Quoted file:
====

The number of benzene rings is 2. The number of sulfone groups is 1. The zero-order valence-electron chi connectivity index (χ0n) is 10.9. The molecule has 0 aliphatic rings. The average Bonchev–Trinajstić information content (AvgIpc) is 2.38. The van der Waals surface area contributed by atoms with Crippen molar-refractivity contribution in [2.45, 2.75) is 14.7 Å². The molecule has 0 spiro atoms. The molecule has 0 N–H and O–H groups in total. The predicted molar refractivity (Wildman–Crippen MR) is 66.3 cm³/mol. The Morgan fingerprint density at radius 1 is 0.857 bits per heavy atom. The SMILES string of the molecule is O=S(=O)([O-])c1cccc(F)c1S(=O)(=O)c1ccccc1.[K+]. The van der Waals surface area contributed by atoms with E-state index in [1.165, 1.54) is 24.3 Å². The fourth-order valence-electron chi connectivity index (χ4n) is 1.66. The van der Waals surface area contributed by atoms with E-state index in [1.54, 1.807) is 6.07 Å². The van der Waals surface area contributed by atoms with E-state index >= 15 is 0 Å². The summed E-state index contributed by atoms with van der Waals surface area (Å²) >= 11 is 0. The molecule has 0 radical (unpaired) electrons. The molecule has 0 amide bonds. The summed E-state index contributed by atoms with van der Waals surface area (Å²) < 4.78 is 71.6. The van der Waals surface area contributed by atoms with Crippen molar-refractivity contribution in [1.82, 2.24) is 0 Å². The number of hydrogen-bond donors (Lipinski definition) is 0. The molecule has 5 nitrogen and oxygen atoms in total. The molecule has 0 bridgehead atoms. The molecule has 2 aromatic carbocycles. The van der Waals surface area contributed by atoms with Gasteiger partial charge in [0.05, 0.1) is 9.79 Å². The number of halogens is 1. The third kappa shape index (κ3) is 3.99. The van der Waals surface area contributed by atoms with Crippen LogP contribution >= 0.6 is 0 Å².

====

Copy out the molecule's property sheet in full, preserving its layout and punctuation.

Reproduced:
The number of benzene rings is 2. The number of sulfone groups is 1. The zero-order valence-electron chi connectivity index (χ0n) is 10.9. The molecule has 0 aliphatic rings. The average Bonchev–Trinajstić information content (AvgIpc) is 2.38. The van der Waals surface area contributed by atoms with Crippen molar-refractivity contribution in [2.45, 2.75) is 14.7 Å². The molecule has 0 spiro atoms. The molecule has 0 N–H and O–H groups in total. The predicted molar refractivity (Wildman–Crippen MR) is 66.3 cm³/mol. The Morgan fingerprint density at radius 1 is 0.857 bits per heavy atom. The SMILES string of the molecule is O=S(=O)([O-])c1cccc(F)c1S(=O)(=O)c1ccccc1.[K+]. The van der Waals surface area contributed by atoms with E-state index in [1.165, 1.54) is 24.3 Å². The fourth-order valence-electron chi connectivity index (χ4n) is 1.66. The van der Waals surface area contributed by atoms with E-state index in [1.54, 1.807) is 6.07 Å². The van der Waals surface area contributed by atoms with E-state index >= 15 is 0 Å². The summed E-state index contributed by atoms with van der Waals surface area (Å²) >= 11 is 0. The molecule has 0 radical (unpaired) electrons. The molecule has 0 amide bonds. The summed E-state index contributed by atoms with van der Waals surface area (Å²) < 4.78 is 71.6. The van der Waals surface area contributed by atoms with Crippen molar-refractivity contribution in [1.82, 2.24) is 0 Å². The number of hydrogen-bond donors (Lipinski definition) is 0. The molecule has 5 nitrogen and oxygen atoms in total. The molecule has 0 bridgehead atoms. The molecule has 2 aromatic carbocycles. The van der Waals surface area contributed by atoms with Gasteiger partial charge in [0.05, 0.1) is 9.79 Å². The number of halogens is 1. The third kappa shape index (κ3) is 3.99. The van der Waals surface area contributed by atoms with Crippen LogP contribution >= 0.6 is 0 Å².